25 Aug

Philip Edgcumbe Hughes, The True Image: The Origin and Destiny of Man in Christ (Eerdmans, 1989)

Category: What We're Reading
By: Amy L. Graeser
Published: 08/25/03

"According to the biblical perspective, then, man cannot be classified as no more than an intelligent animal whose provenance is evolutionistically attributed to an animal origin from below and whose difference from the brute beasts is merely a matter of degree. To explain man in this way is actually to brutalize him and to open the door for the ungodly conclusion that man is after all but an animal and therefore virtually as dispensable as any other animal. . . . As we know only too well from the history of this twentieth century, it is a view of man which has encouraged even the justification of genocide for the sake of purifying the human stock." Philip Edgcumbe Hughes, The True Image: The Origin and Destiny of Man in Christ

In The True Image: The Origin and Destiny of Man in Christ, Philip Edgcumbe Hughes examines the authentic identity of man, studying who man was created to be, what happened to him with the fall, and how he will be restored to a sinless state. Hughes's position throughout his exploration is that the identity of man can only be understood in light of his relationship with Christ and the Godhead. He writes: "Nothing is more basic than the recognition that being constituted in the image of God is of the very essence of and absolutely central to the humanness of man. It is the key that unlocks the meaning of his authentic humanity. Apart from this reality he cannot exist truly as man, since for man to deny God and the divine image stamped upon his being and to assert his own independent self-sufficiency is to deny his own constitution and thus to dehumanize himself."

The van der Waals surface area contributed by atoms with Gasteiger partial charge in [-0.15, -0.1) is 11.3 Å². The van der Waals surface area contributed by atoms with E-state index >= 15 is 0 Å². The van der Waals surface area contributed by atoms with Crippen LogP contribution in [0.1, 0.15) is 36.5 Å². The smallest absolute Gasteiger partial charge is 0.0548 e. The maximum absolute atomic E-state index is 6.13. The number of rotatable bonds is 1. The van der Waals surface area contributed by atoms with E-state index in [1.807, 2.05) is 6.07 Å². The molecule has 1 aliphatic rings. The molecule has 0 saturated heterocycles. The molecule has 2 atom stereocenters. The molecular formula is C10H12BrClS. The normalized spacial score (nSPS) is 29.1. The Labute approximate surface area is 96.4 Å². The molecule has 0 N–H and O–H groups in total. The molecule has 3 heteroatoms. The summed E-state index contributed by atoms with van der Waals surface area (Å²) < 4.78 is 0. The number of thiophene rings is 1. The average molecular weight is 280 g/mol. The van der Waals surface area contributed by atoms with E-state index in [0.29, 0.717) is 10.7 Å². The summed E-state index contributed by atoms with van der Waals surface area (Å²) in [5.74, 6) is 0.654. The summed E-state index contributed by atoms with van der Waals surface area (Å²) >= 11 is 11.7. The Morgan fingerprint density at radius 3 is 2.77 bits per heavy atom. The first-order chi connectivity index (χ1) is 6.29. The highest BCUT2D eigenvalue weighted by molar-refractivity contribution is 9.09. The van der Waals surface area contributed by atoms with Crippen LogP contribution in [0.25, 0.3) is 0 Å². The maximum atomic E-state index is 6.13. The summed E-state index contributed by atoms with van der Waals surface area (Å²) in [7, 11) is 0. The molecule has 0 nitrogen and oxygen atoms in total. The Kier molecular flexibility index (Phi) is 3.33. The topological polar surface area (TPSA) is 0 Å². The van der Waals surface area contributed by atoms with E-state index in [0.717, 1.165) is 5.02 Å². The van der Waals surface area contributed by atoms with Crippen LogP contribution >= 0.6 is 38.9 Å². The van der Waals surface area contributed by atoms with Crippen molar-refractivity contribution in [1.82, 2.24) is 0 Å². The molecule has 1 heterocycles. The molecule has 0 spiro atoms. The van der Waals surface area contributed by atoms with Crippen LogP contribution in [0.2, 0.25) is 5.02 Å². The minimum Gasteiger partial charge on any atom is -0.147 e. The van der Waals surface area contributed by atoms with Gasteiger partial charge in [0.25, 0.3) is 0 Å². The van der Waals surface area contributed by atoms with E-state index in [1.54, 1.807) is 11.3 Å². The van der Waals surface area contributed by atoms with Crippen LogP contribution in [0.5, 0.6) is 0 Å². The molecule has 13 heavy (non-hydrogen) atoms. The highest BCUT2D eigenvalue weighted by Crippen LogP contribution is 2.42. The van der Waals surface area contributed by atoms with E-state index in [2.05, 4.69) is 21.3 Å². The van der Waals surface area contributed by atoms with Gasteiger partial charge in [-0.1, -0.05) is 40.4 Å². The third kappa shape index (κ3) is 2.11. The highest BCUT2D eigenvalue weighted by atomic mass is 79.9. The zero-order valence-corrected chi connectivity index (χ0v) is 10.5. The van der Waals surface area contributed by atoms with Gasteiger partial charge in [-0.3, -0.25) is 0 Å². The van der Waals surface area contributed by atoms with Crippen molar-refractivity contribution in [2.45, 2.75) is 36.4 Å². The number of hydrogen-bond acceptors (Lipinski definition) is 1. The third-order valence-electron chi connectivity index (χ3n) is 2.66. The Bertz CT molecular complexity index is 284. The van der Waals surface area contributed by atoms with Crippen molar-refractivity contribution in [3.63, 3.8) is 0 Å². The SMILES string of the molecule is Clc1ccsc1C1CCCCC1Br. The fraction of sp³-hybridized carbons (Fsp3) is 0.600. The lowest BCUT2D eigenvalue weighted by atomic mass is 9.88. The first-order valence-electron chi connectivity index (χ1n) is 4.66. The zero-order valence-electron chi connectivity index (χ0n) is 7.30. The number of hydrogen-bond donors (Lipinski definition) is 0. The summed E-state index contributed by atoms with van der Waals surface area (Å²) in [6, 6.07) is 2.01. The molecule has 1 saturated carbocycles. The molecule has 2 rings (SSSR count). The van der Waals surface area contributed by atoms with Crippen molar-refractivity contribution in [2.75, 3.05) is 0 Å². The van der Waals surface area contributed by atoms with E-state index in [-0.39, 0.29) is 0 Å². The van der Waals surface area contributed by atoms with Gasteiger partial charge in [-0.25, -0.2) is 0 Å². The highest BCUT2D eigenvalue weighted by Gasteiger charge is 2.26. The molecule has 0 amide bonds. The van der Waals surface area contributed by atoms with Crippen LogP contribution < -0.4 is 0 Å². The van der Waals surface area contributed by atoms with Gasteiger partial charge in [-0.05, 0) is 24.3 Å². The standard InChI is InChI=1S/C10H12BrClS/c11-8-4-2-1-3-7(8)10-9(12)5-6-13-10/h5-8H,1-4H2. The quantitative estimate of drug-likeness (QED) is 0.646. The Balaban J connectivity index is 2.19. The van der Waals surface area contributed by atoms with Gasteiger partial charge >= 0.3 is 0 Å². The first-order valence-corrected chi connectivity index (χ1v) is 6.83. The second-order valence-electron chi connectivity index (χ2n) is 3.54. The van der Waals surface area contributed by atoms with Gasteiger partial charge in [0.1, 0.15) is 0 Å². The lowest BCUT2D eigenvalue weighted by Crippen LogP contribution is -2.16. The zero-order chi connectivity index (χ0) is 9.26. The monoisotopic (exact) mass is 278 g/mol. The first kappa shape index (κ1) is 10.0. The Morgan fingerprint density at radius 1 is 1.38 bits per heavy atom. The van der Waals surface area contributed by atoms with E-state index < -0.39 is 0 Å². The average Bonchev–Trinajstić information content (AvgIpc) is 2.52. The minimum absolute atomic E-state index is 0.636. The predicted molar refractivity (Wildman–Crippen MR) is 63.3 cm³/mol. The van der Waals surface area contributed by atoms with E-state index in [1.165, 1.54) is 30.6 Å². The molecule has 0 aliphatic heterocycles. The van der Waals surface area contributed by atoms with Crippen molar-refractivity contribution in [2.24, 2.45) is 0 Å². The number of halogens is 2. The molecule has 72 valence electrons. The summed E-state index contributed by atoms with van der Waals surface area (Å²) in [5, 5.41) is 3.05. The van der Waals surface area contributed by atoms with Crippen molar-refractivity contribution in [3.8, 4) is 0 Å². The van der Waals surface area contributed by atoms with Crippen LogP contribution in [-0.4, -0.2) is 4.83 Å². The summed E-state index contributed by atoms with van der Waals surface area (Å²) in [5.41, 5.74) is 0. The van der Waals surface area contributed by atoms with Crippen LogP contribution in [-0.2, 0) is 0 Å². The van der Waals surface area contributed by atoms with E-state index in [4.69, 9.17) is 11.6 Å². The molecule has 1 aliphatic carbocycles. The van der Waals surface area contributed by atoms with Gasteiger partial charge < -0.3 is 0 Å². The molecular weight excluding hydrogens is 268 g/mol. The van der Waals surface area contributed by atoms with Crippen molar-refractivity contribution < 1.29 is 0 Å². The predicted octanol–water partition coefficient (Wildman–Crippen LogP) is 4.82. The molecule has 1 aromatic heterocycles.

The first section of The True Image, "Creation in the Image of God: Integration," dissects what it means to be created in the image of God. The chapters in section one include: "The Meaning of Creation in the Image of God"; "Is There a Bodily Aspect of the Image?"; "Man and the Divine Image Not Identical"; "The Image of God in the New Testament"; "The Imprint of the Image in Man"; and "The Image in Fallen Man." The second section of the book, "The Image Rejected: Disintegration," studies the origins of evil, the fall of man, and how sin affects the image of God in man and his relationship with the Godhead. The chapters include: "The Origin of Evil"; "The Perfection of the Creature"; "The Biblical Account of the Fall"; "The Meaning of Death"; "Original Sin"; "The Freedom of the Will"; "The Freedom of God"; and "The Effect of the Fall." The third section, "The Image Restored: Reintegration," attends to the salvation and redemption of man, to the restoration and perfection of the image of God in man. The chapters include: "The Word Becomes Flesh"; "The Evolutionistic Interpretation"; "The Self-Humbling of the Image"; "The Theanthropic Person of Christ"; "Docetic Christology"; "The Early Unitarians"; "Origen's Christology"; "Arianism"; "The Christology of Athanasius"; "The 'Deification' of Man in Christ"; "The Christology of Apollinaris"; "Nestorius and Nestorianism"; "On to Chalcedon"; "The Importance of Orthodoxy"; "The Life of Jesus"; "The Death of Jesus"; "Understanding the Atonement"; "The Continuing Debate"; "The Glorification of Christ"; "Christology and History"; "Between the Comings"; "Between Death and Resurrection"; "Is the Soul Immortal?"; and "The Kingdom."

While the three sections record the biblical account of their main topic, they also recount other explanations of those topics, comparing and contrasting the latter explanations to the former account. [Posted August 2005, ALG]